The last we read of Joseph is later in Luke 2. Jesus was now twelve and accompanied his parents to Jerusalem for the Passover celebration. This was not the first time. As devout Jews, his parents had taken him to Jerusalem for the Passover ever since he was an infant. Several years have passed since anything eventful had occurred worthy of reporting. Joseph might have thought he and his family could finally experience normal life.

Hoping for normalcy would be wishful thinking. After the close of the Passover celebration, they realize Jesus is nowhere to be found. They finally locate him. He is among the religious leaders in the temple, asking them keen questions and providing astute answers. His deeply discerning interaction “stunned” everyone who heard him (Luke 2:47; NIV).

In contrast, when his parents found him, they were “shocked”: “When his parents saw him, they were shocked. His mother asked him, ‘Son, why have you done this to us? Your father and I have been worried sick looking for you!’ Jesus said to them, ‘Why were you looking for me? Didn’t you realize that I had to be in my Father’s house?’ But they didn’t understand what he meant. Then he returned with them to Nazareth and was obedient to them. His mother treasured all these things in her heart. Jesus grew in wisdom and maturity. He gained favor from God and people.” (Luke 2:48-52; NIV)

If I were Joseph, I might have been miffed. Joseph might have been thinking, “What do you mean that you had to be in ‘My Father’s house’? You belong to my household, and you’re grounded!” But the text indicates nothing of the sort. All we know is that they did not understand Jesus, who returned home with them “and was obedient to them.” (Luke 2:50-51; NIV)

Joseph appears to be a master of adjusting his expectations for life based on God’s direction. How about you and me? Do we adjust our expectations for life based on God’s direction, which can apparently change in a moment? You and I might not have the benefit of God speaking to us in a dream through angelic messengers. But then again, who wants to be alerted in the middle of the night to ‘rude awakenings’?

There’s not enough space and time in this post to discuss how to discern God’s will, especially when one does not experience dreams and visions. What I do wish to emphasize is that we need to be discerning enough to adjust our expectations to fit abrupt and dramatic changes in life. Waiting for God to fulfill his promises requires adjusting our timeframe and being careful not to demand of God that life at Christmas and beyond turns out to look like a Hallmark card.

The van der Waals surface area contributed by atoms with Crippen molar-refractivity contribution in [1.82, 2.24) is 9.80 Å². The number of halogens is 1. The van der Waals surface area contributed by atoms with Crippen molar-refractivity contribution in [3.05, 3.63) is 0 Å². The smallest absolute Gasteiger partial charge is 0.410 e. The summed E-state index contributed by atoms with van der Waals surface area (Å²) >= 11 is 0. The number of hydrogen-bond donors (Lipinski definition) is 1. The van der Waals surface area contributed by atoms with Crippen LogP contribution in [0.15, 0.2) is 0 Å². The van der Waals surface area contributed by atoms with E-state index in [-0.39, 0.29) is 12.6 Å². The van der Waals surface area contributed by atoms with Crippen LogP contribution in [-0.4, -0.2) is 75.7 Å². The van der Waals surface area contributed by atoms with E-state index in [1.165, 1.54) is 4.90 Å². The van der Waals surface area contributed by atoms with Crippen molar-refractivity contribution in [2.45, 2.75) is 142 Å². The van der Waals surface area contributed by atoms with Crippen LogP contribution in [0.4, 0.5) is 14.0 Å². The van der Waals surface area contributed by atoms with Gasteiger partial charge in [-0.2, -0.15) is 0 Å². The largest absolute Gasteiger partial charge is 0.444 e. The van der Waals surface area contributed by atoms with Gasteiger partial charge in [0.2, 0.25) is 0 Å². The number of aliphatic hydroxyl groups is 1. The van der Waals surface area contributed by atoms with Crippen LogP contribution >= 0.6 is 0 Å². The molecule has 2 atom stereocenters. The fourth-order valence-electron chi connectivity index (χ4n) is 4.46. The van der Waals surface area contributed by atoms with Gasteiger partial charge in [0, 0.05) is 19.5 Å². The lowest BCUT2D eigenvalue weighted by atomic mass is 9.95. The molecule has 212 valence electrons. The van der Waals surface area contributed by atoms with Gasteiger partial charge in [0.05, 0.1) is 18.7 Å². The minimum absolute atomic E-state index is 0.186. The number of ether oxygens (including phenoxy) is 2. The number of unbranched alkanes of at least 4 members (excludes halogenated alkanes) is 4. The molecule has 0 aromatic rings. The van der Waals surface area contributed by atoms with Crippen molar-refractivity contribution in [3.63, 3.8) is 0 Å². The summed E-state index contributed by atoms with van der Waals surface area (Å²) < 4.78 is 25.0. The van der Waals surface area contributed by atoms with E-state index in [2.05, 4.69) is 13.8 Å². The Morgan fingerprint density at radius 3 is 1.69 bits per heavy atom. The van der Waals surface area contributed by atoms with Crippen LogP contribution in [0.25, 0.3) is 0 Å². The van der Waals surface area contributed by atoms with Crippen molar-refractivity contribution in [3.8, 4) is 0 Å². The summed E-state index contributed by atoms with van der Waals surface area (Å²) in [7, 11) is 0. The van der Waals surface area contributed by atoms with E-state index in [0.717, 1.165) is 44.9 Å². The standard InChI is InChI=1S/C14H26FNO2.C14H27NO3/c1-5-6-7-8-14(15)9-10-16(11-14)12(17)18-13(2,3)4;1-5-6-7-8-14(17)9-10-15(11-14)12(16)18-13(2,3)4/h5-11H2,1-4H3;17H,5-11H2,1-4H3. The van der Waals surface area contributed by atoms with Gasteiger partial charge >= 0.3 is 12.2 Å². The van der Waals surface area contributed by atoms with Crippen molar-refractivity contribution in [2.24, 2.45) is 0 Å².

Joseph and Mary did not live a normal married life, but it was eventful. If we wish to be like Jesus’ godly parents and survive and thrive, we had better learn to think and operate like them.

In closing, my wife and I have been learning way more than we hoped to learn about marriage and parenting the past few years. When we made our wedding vows over thirty-three years ago, and when we beheld our firstborn child, Christopher, twenty-eight years ago (November 19th), we never expected that we would be making daily visits to an adult care facility where a traumatically brain injured Christopher now resides. It’s enough to make one bitter about life, bitter toward God, and envious of other families who appear to have life made. Such is life for those who expect everything to turn out to be like a Hallmark card or who play incessantly the chorus “#Blessed.”

But in viewing life through Joseph and Mary’s well-adjusted eyes, waiting for God to show up looks quite different. God shows up in dreams, visions, and even nightmares that alter one’s destiny. Joseph and Mary with their son had to endure the gossip mill about Mary’s pregnancy and Jesus’ birth. They often had to live out of a suitcase. They had to keep changing their expectations for what life would look like in view of Jesus. The same is true for all of us who have to change our expectations for life. It’s a matter of life and death.

Just think if Joseph was not willing to change his expectations for a ‘successful’ marriage and family life. He would have divorced Mary quietly and refuse to raise Jesus with her. Or he would have refused to take his family and flee to Egypt. I hate to imagine what life would have looked like for Mary and Jesus. No doubt, destitution, or perhaps a very premature death.

Just think if my wife Mariko and I were not willing to change our expectations for what a successful marriage and family can be. Actually, I would hate to think of it. What would it mean for Christopher, his wife, and daughter, or the rest of us?

As long as Jesus is in our lives, as long as Jesus makes those daily visits with us to the care facility, as long as Jesus resides with Christopher and bears him up, even as Christopher bears his name (“bearer of Christ”), as long as Jesus gives us the strength and wisdom to advocate for our son and his family, we can adjust our expectations for life and wait for God to be revealed in abnormal—or, should I say with Joseph, extra-ordinary—ways.

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I wrote a book about the liturgical calendar titled, Setting the Spiritual Clock: Sacred Time Breaking Through the Secular Eclipse. You can find a sampler here.

About Paul Louis Metzger
Paul Louis Metzger, Ph.D., is Professor of Theology & Culture, Multnomah University & Seminary; Director of The Institute for Cultural Engagement: New Wine, New Wineskins; and Author and Editor of numerous works, including Setting the Spiritual Clock: Sacred Time Breaking Through the Secular Eclipse (Cascade, 2020). You can read more about the author here.